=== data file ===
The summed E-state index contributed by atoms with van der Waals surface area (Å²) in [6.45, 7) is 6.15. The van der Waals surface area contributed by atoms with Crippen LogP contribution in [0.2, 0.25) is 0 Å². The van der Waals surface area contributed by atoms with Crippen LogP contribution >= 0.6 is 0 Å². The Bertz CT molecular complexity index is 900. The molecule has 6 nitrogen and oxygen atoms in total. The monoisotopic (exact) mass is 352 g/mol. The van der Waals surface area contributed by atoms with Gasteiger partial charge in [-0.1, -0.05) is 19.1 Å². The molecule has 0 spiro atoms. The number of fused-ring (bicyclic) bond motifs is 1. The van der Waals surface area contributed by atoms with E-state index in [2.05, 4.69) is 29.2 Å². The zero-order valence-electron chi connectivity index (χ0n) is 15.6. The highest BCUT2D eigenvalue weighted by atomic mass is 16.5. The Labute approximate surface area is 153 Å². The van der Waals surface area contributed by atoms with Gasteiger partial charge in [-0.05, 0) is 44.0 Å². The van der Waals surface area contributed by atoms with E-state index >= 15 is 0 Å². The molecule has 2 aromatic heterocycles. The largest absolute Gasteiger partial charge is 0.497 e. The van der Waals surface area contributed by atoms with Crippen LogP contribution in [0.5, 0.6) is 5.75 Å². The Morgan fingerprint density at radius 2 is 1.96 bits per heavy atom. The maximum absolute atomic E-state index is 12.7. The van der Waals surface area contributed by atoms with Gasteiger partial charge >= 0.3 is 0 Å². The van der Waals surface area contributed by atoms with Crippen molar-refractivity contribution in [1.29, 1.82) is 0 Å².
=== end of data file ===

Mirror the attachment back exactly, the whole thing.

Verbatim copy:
The summed E-state index contributed by atoms with van der Waals surface area (Å²) in [6.45, 7) is 6.15. The van der Waals surface area contributed by atoms with Crippen LogP contribution in [0.2, 0.25) is 0 Å². The van der Waals surface area contributed by atoms with Crippen LogP contribution >= 0.6 is 0 Å². The Bertz CT molecular complexity index is 900. The molecule has 6 nitrogen and oxygen atoms in total. The monoisotopic (exact) mass is 352 g/mol. The van der Waals surface area contributed by atoms with Gasteiger partial charge in [-0.1, -0.05) is 19.1 Å². The molecule has 0 spiro atoms. The number of fused-ring (bicyclic) bond motifs is 1. The van der Waals surface area contributed by atoms with E-state index in [2.05, 4.69) is 29.2 Å². The zero-order valence-electron chi connectivity index (χ0n) is 15.6. The highest BCUT2D eigenvalue weighted by atomic mass is 16.5. The Labute approximate surface area is 153 Å². The van der Waals surface area contributed by atoms with Gasteiger partial charge in [-0.05, 0) is 44.0 Å². The van der Waals surface area contributed by atoms with E-state index >= 15 is 0 Å². The molecule has 2 aromatic heterocycles. The largest absolute Gasteiger partial charge is 0.497 e. The van der Waals surface area contributed by atoms with Crippen LogP contribution in [0.5, 0.6) is 5.75 Å². The Morgan fingerprint density at radius 2 is 1.96 bits per heavy atom. The maximum absolute atomic E-state index is 12.7. The van der Waals surface area contributed by atoms with Gasteiger partial charge >= 0.3 is 0 Å². The van der Waals surface area contributed by atoms with Crippen molar-refractivity contribution in [1.29, 1.82) is 0 Å².